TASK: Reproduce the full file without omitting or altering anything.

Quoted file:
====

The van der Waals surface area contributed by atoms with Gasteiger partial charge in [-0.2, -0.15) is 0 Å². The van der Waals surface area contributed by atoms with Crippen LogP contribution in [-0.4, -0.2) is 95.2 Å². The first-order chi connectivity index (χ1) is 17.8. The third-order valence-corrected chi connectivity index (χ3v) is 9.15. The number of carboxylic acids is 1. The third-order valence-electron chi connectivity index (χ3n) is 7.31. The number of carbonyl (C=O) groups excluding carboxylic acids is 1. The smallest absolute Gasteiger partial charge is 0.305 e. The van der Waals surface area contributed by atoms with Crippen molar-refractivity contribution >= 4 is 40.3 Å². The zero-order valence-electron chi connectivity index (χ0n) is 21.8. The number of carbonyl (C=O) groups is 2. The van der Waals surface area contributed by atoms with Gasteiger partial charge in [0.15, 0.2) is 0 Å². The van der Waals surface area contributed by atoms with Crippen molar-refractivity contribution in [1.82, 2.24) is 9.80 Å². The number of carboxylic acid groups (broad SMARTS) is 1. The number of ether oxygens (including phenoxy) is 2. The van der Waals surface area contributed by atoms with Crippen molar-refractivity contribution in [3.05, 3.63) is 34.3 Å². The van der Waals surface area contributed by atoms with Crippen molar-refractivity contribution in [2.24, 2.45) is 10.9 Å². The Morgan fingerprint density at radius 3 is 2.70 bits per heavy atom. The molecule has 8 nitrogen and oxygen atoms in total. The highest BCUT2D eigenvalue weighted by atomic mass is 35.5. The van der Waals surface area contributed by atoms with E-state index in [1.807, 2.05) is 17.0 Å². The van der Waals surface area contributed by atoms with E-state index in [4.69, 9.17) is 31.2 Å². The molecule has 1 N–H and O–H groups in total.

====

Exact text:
The van der Waals surface area contributed by atoms with Gasteiger partial charge in [-0.2, -0.15) is 0 Å². The van der Waals surface area contributed by atoms with Crippen LogP contribution in [-0.4, -0.2) is 95.2 Å². The first-order chi connectivity index (χ1) is 17.8. The third-order valence-corrected chi connectivity index (χ3v) is 9.15. The number of carboxylic acids is 1. The third-order valence-electron chi connectivity index (χ3n) is 7.31. The number of carbonyl (C=O) groups excluding carboxylic acids is 1. The smallest absolute Gasteiger partial charge is 0.305 e. The van der Waals surface area contributed by atoms with Crippen molar-refractivity contribution >= 4 is 40.3 Å². The zero-order valence-electron chi connectivity index (χ0n) is 21.8. The number of carbonyl (C=O) groups is 2. The van der Waals surface area contributed by atoms with Gasteiger partial charge in [0.15, 0.2) is 0 Å². The van der Waals surface area contributed by atoms with Crippen molar-refractivity contribution in [1.82, 2.24) is 9.80 Å². The number of carboxylic acid groups (broad SMARTS) is 1. The number of ether oxygens (including phenoxy) is 2. The van der Waals surface area contributed by atoms with Crippen molar-refractivity contribution in [3.05, 3.63) is 34.3 Å². The van der Waals surface area contributed by atoms with Crippen molar-refractivity contribution in [2.24, 2.45) is 10.9 Å². The Morgan fingerprint density at radius 3 is 2.70 bits per heavy atom. The molecule has 8 nitrogen and oxygen atoms in total. The highest BCUT2D eigenvalue weighted by atomic mass is 35.5. The van der Waals surface area contributed by atoms with E-state index in [1.807, 2.05) is 17.0 Å². The van der Waals surface area contributed by atoms with E-state index in [4.69, 9.17) is 31.2 Å². The molecule has 1 N–H and O–H groups in total.